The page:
9

I live with my parents, and I work in the healthcare industry. I'd like to continue working in the healthcare industry, however there are some issues that I have trouble resolving. Specifically, assuaging my parents' fears of contracting Coronavirus in the workplace. A common fear that they share is that people working in the healthcare industry often face a higher risk of being exposed to Coronavirus. This issue is exacerbated because:

  • I have a customer facing job, which only heightens my parents' fears
  • I work part-time, so simply "self-quarantining" myself or taking time off work isn't an option
  • I have a good working relationship with my peers and my boss, and I don't want to quit (I don't want to burn bridges).
  • I work in an area that already has multiple cases of people contracted with Coronavirus

Essentially, I have a hard time convincing my parents that I'd like to continue working in the healthcare industry, especially in this current job (at the moment), despite the Coronavirus outbreak. When I start and end conversations them, it always ends with the underlying fear that "something may happen", or "something will happen soon".

How can I assuage my parents' fears, especially as they work in jobs that allow them to self-quarantine themselves, and still be able to work in the job I want to work?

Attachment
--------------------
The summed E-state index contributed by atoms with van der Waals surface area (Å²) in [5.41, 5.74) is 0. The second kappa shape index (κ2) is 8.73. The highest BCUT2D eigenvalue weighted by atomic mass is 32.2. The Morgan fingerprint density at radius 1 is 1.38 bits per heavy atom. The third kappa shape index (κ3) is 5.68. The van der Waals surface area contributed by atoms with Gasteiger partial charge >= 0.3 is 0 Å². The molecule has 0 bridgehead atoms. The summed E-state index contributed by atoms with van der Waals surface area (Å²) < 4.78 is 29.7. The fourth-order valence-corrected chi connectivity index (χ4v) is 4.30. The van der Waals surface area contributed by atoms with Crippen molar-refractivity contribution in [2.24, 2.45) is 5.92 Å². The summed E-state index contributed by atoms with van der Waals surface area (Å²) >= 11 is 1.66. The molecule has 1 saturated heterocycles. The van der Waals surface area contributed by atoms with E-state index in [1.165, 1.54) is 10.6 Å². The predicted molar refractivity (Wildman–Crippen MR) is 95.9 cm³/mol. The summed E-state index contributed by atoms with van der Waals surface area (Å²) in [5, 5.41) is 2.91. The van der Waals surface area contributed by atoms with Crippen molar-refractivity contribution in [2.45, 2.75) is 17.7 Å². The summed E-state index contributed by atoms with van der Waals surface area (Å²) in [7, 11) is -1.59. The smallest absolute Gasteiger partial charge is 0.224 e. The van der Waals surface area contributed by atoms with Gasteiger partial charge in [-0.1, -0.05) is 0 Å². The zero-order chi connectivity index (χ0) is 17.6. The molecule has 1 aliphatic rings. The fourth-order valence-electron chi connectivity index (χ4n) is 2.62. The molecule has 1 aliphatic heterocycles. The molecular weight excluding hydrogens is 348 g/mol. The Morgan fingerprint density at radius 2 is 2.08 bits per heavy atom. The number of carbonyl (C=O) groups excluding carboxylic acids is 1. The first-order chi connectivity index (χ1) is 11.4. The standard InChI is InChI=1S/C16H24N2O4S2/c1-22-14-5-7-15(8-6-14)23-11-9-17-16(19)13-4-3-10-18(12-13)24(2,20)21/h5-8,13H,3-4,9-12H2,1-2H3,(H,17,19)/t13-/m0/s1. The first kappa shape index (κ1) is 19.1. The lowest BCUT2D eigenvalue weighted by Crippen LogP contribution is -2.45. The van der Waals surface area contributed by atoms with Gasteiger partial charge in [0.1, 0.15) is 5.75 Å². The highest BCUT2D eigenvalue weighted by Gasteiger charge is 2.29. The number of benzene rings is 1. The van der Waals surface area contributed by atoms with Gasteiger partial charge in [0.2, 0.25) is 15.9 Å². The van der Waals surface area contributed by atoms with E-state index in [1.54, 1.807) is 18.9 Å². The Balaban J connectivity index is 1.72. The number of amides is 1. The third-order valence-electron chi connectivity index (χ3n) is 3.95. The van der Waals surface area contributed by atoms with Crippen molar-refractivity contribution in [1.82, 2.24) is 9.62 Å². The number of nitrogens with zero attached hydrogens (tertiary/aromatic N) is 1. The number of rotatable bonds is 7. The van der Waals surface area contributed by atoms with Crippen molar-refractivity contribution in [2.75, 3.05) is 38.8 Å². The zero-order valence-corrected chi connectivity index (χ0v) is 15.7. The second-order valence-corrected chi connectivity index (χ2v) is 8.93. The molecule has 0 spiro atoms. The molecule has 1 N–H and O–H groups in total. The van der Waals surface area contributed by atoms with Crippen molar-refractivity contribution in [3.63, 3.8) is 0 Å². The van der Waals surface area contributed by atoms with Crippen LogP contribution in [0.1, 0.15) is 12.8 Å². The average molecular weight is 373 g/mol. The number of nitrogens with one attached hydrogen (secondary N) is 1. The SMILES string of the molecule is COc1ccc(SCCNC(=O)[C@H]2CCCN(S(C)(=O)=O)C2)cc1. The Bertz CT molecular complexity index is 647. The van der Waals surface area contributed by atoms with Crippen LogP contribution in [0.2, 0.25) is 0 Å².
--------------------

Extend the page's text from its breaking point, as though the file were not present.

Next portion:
My parents do acknowledge that Coronavirus is not the only one thing one can get in the workplace, but given that the known symptoms of Corona match up with the flu (and given it is flu season around this time), it doesn't help to calm them down.

  • Can you clarify if your parents are worried for you, for themselves, or for everyone living in the house? – pip install Monica Mar 12 at 19:15
  • @pipinstallMonica Moreso for themselves, but still for everyone living together since we all have our own risks and factors. – katana Mar 12 at 19:53
4

I worked in healthcare settings for around 9 years. Unfortunately, getting exposed to disease is an occupational hazard in that environment.

A lot of this answer depends on your parents' fears and their reaction to them. Either they aren't reasonable WRT their fears, or they are. I'll try to answer both perspectives.

If they aren't reasonable, there's no amount of convincing that you can do. That's part of being unreasonable. In this case, with people, I've just said, "I love this job and I'm helping the sick every day; being exposed is just part of the risk I accept when I come to work." Don't argue, don't try to convince, don't say anything more. Let your passion for your calling in life be the answer to unreasonable fears.

For people that are more reasonable, then you can talk about infection control. There I've said things like "This is just one of many things I risk exposure to every day. The facility does containment of communicable diseases and does it well; the most effective thing to do is to wash my hands and I do that often. Yes, something may happen but do you want to know the statistically riskiest part of my job? It's the commute to work. I stand a lot worse chance of dying in a traffic accident on the way to work than from this particular virus." (Look it up... death in an auto accident, at least in the US, is much more common than other forms of premature death. One source is here: https://en.wikipedia.org/wiki/Motor_vehicle_fatality_rate_in_U.S._by_year)